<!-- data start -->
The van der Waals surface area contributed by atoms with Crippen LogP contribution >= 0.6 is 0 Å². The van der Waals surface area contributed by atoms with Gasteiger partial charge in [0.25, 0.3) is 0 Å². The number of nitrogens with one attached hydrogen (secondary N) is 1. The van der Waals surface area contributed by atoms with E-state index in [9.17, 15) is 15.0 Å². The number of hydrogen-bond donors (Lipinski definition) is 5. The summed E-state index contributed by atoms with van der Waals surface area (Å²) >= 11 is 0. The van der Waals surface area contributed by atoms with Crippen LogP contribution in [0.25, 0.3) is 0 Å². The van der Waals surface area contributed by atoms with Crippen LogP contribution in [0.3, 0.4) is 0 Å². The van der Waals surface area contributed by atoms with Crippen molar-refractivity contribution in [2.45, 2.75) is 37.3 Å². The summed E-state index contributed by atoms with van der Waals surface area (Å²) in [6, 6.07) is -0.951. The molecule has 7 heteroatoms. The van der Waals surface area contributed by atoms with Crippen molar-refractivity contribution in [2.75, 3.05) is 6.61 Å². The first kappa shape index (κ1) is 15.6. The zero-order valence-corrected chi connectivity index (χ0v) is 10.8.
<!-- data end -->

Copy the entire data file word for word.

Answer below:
The van der Waals surface area contributed by atoms with Crippen LogP contribution >= 0.6 is 0 Å². The van der Waals surface area contributed by atoms with Gasteiger partial charge in [0.25, 0.3) is 0 Å². The number of nitrogens with one attached hydrogen (secondary N) is 1. The van der Waals surface area contributed by atoms with E-state index in [9.17, 15) is 15.0 Å². The number of hydrogen-bond donors (Lipinski definition) is 5. The summed E-state index contributed by atoms with van der Waals surface area (Å²) >= 11 is 0. The van der Waals surface area contributed by atoms with Crippen LogP contribution in [0.25, 0.3) is 0 Å². The van der Waals surface area contributed by atoms with Crippen LogP contribution in [0.3, 0.4) is 0 Å². The van der Waals surface area contributed by atoms with Crippen molar-refractivity contribution in [2.45, 2.75) is 37.3 Å². The summed E-state index contributed by atoms with van der Waals surface area (Å²) in [6, 6.07) is -0.951. The molecule has 7 heteroatoms. The van der Waals surface area contributed by atoms with Crippen molar-refractivity contribution in [2.75, 3.05) is 6.61 Å². The first kappa shape index (κ1) is 15.6. The zero-order valence-corrected chi connectivity index (χ0v) is 10.8.